The Daily Record on Holford’s “Online Guide To Complete Health And Happiness”

The Daily Record have learned nothing from their previous gaffe in which they allowed an IONista to dispense erroneous information about food. Not content with that previous free advertising for Patrick Holford’s subscription service, they now argue that

YOU can now take the guesswork out of getting healthy with a leading nutrition expert [Patrick Holford’s] new online programme and website…The huge benefit of this programme is it gives clear and practical advice based on the user’s relationship between what they eat, their lifestyle and their everyday symptoms.

Readers can judge for themselves if Holford can correctly be described as a “leading nutrition expert”. However, that aside, we would argue that things are inevitably more complex than this. Many factors are involved in health and happiness, and is always a strong element of chance – for example, a healthy lifestyle may not help if you are hit by a bus. The idea that one can reduce health and happiness to an answer produced by an online programme is hideously reductive and simplistic. Readers with a good memory may recall how much Patrick de [sic] Vinci Holford loathes reductionism, much as it uses it to sell his pills.

The Daily Record goes on to state that:

because the questionnaire and analysis are based on 20 years of nutritional therapy in clinical practice which has worked for thousands of others, users can be confident in the advice they are given.

Clearly, nutritional therapy has been used for some time. However, because of the poor scientific methodologies used in so much of the work done in this area, alternative nutrition has frequently failed to adequately test whether or not its treatments work. There is usually not even a good quality system in place for reporting the adverse effects of nutritional therapy, and there is often even a lack of good evidence regarding the safety (or otherwise) of the treatments used. Even where there is evidence that certain treatments are not helpful, alternative therapists are often extremely slow to change their practice to acknowledge this – or they fail to change their practice altogether.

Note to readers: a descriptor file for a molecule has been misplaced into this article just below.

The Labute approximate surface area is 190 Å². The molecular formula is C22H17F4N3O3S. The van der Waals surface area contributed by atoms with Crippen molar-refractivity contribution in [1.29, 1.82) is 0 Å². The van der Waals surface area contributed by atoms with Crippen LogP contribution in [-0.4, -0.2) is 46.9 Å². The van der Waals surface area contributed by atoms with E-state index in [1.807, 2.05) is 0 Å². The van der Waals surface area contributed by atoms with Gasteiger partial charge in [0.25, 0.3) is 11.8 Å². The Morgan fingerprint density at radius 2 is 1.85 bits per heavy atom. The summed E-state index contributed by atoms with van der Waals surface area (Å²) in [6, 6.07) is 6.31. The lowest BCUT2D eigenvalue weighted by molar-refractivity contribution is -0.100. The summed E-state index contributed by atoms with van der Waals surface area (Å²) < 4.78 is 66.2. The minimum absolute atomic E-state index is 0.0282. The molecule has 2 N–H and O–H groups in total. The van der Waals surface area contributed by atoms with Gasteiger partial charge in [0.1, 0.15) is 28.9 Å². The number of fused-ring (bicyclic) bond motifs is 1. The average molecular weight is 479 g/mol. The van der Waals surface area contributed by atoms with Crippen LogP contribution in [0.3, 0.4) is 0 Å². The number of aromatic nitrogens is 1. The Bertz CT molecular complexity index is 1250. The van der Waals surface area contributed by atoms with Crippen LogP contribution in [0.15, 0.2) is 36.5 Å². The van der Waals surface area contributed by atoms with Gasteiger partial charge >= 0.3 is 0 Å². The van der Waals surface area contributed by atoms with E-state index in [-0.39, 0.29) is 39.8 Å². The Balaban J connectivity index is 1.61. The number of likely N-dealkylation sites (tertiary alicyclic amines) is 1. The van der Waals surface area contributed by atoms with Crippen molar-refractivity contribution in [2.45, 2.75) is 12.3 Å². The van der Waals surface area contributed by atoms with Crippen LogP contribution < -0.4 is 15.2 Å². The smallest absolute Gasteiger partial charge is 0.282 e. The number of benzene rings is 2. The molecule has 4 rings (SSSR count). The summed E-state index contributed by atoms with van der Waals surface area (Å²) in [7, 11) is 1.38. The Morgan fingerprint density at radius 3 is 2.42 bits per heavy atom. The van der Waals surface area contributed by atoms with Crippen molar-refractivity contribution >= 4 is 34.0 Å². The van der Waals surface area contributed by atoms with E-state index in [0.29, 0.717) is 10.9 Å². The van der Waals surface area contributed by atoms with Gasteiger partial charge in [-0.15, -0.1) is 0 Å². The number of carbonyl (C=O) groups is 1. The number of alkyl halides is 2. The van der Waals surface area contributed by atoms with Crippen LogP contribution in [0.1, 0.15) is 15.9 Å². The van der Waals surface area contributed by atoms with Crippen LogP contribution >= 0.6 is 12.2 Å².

The Record argues that Holford’s programme is a way of circumnavigating “conflicting media reports” – oddly, Holford is responsible for contributing to confusion is health reporting, see, e.g., his unsustainable criticism on the review of fish oils that reflects his own misunderstandings. However, the Daily Record’s own article seems to be nothing more than one of the many media reports on health which lacks a foundation in good evidence. Of course, if certain media outlets will report absurd claims without asking for appropriate evidence, alternative nutritionists can very effectively publicise such programmes without needing to show that they work. This does not make me happy.

Why can’t british media show some of the backbone of german media and demonstrate some responsibility for what it disseminates to its audience?




Filed under patrick holford

6 responses to “The Daily Record on Holford’s “Online Guide To Complete Health And Happiness”

  1. This reads as nothing more than advertorial for this programme. Shame on Daily Record have they learned nothing? This borders on contempt for those readers who trust them.

  2. Yes – not even a very well-written advertorial, at that. I do wonder who wrote it…

  3. Pingback: annoyed dr reader

  4. Pfff.
    Anyway – great re-design Holfordwatch!

    Admin edit: thanks, we are thinking about a new banner as well. We use so many quotations that this style makes them easier to read.

  5. Tristesse

    I like what the german TV station did, they should be applauded for caring so much about standards.

    Letter-writing seems old-fashioned. What would be the new way of complaining or persuading other media to pay attention to whom they are promoting as experts and to highlight their conflicts of interest?

    • Hm – I don’t know what the appropriate form for lodging displeasure at shoddy standards would be. I suppose the other problem is that producers like the fact that Patrick Holford and other self-style pundits bring the whiff of advertising revenue but there seems to be no money in the Pollan message of, “Eat food. Not too much. Mostly plants”.

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